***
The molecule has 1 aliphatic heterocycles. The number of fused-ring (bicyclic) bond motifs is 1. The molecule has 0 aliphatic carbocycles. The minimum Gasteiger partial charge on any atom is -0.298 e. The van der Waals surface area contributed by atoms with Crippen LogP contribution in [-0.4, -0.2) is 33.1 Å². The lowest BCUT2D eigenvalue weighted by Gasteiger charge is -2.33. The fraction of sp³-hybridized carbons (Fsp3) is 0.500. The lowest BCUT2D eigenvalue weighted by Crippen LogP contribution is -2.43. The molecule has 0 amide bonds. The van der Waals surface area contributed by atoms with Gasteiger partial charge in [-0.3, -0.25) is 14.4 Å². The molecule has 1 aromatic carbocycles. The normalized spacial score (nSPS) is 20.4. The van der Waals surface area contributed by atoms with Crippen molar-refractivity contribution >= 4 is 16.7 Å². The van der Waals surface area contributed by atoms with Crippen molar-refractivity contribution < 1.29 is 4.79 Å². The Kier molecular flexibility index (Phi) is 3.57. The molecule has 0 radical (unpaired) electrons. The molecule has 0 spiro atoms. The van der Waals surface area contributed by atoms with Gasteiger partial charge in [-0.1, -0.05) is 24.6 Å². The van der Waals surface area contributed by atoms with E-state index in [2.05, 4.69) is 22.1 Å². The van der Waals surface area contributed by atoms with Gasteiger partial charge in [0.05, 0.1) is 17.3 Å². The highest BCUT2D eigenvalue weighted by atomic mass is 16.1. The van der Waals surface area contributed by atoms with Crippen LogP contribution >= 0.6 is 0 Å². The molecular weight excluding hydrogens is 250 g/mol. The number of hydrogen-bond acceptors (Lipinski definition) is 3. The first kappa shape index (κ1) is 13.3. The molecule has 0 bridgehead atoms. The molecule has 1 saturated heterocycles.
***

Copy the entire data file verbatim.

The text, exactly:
The molecule has 1 aliphatic heterocycles. The number of fused-ring (bicyclic) bond motifs is 1. The molecule has 0 aliphatic carbocycles. The minimum Gasteiger partial charge on any atom is -0.298 e. The van der Waals surface area contributed by atoms with Crippen LogP contribution in [-0.4, -0.2) is 33.1 Å². The lowest BCUT2D eigenvalue weighted by Gasteiger charge is -2.33. The fraction of sp³-hybridized carbons (Fsp3) is 0.500. The lowest BCUT2D eigenvalue weighted by Crippen LogP contribution is -2.43. The molecule has 0 amide bonds. The van der Waals surface area contributed by atoms with Gasteiger partial charge in [-0.3, -0.25) is 14.4 Å². The molecule has 1 aromatic carbocycles. The normalized spacial score (nSPS) is 20.4. The van der Waals surface area contributed by atoms with Crippen molar-refractivity contribution >= 4 is 16.7 Å². The van der Waals surface area contributed by atoms with Crippen molar-refractivity contribution < 1.29 is 4.79 Å². The Kier molecular flexibility index (Phi) is 3.57. The molecule has 0 radical (unpaired) electrons. The molecule has 0 spiro atoms. The van der Waals surface area contributed by atoms with Gasteiger partial charge in [-0.1, -0.05) is 24.6 Å². The van der Waals surface area contributed by atoms with E-state index in [2.05, 4.69) is 22.1 Å². The van der Waals surface area contributed by atoms with Gasteiger partial charge in [0.05, 0.1) is 17.3 Å². The highest BCUT2D eigenvalue weighted by atomic mass is 16.1. The van der Waals surface area contributed by atoms with Crippen LogP contribution >= 0.6 is 0 Å². The molecular weight excluding hydrogens is 250 g/mol. The number of hydrogen-bond acceptors (Lipinski definition) is 3. The first kappa shape index (κ1) is 13.3. The molecule has 0 bridgehead atoms. The molecule has 1 saturated heterocycles.